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False Cairn Confusion on Slides - Dix from Round Pond Sat 9/10/17

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  • False Cairn Confusion on Slides - Dix from Round Pond Sat 9/10/17

    Due to life and Sunday road closures tackled Dix from Round Pond for #44 on Saturday. Not expecting views due to clouds and ok w/ forecasted sprinkles, surprised pleasantly with bright moon and stars 5am to 7am from SW corner of Adk Park to exit 30. Other half of party coming through LP to Keene Valley said could not see the mountains (all of them, not just peaks) down the Loj Rd from 73 due to clouds rain. Definately localized.

    Onto the hike, full breakfast at Noonmark of course, on trail at 8am about 10 cars in parking area. No concerns past the LT, following the creek out to base of slide about 3400' vertical (maybe a bit less, altimeter not 100% dead due to weather).

    Then the (not) fun began. Our group of three following two other groups behind them and onto slide. So nine people, three groups, four dogs.
    Mistake #1 - referring to older High Peaks trails book that is out of print
    Mistake #2 - follow others rather than be 100% sure where trail goes
    Mistake #3 - follow false cairns
    Mistake #4 - even at base of slide, cloudy, foggy, hazy so using cairn to cairn method, rather than solid understanding of ADK High Peaks description (i had copies of both books with me) which I read multiple times going up the slide 400 feet bearing right, down 100 feet, back up 100 or 200 ft the left side, second dead end. Then to bottom of slide. Read description again. It says cross the slide, trail goes left. Reading the ADK book with clear head Sunday morning, makes more sense. No idea where the older book I referred to above is going (Beyond the meadow - what? maybe pre-Irene)?

    Ok maybe add a few words - Cross the slide TO THE RIGHT then the trail goes left up to Dix (not up North slides). Root cause of my learnings:
    FALSE CAIRNS! Why why why do people make these up the slides? The entrance to trail on the right had to couple of hiking sticks on top of the yellow blaze. The blue state marker is viewable coming down the slide, not up it. 2 or 3 really really well built cairns.

    Unfortunately, upon reaching the intended markers, looked up the slide, saw more cairns (why?? why??) that were fake in the fog and followed up, after other groups, all made same mistake.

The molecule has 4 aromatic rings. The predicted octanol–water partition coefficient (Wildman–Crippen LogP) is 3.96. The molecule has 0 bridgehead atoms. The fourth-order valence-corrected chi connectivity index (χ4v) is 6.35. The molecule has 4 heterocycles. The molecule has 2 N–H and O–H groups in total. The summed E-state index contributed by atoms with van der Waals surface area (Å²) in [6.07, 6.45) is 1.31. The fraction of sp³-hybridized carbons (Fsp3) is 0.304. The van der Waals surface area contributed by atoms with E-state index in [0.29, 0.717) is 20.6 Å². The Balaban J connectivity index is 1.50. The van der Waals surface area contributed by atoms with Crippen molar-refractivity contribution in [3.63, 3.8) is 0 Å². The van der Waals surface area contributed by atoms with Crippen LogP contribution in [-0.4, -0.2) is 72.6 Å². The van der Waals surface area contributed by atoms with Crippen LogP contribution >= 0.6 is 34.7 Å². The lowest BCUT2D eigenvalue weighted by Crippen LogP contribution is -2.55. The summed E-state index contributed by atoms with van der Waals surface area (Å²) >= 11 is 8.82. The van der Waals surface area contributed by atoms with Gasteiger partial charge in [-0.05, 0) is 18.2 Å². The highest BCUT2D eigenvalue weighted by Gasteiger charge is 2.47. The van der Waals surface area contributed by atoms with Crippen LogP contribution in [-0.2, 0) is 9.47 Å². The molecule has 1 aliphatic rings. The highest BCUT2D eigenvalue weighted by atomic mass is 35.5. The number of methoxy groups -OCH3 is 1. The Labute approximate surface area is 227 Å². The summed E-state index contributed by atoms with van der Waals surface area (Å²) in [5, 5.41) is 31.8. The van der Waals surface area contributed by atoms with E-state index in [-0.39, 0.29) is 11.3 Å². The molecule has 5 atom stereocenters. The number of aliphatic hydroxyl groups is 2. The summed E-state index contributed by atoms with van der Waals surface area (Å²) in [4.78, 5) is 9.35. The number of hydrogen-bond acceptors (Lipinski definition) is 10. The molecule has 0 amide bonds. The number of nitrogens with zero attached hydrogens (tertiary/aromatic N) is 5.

Slide was so slippery! Almost all of us fell due to misting, dogs not happy, and the red slime much worse than Allen 5 weeks ago. TWO Hours later I located the trail off the slide, two minutes from the exit of brook mentioned above.

    Lessons learned, yes, all part of the journey. Mental and physical tiring, regrouped and the 1500 steep vertical left was not too bad. Its the journey, not the destination.

    Will do Dix again next year, in the sun, laughing at this years experience. All good.....bear right off the slide, early, quicker, turn left and climb. Got it!

  • #2
    The entrance to the trail off the slide has not changed for many years. I can say for sure since 1998 when I first went that way. I've read the slides occurred after a big rain event in June 1990.

    I re-read the 12th and 13the edition of the ADK guide. I don't have the new one. Both are identical and do not describe the slide in any detail. It reads the same '...Crossing the base of the slide the trail swings left....' which is correct. After you've left the slide the trail starts perpendicular to the slide then turns left.

    On cairns. People are building cairns all the time now. It can be a problem as you found. They build them everywhere. Even when the route is obvious and sometimes where not.

    An example of a stupid cairn. A month or so ago someone had built a new tall cairn in the direction of Gray from the summit. So, opposite the direction that you go to follow the trail to 4 corners. I came along and directed an unknowing hiker to the right direction. Then I knocked the cairn down.

    Last edited by Hear the Footsteps; 09-10-2017, 05:51 PM.


    • Trail Boss
      Trail Boss commented
      Editing a comment

      Cleaning up the backcountry, one worthless pile of rocks at a time.

  • #3
    I don't have the latest edition of the guidebook but the description in the 12th and 13th editions is the same.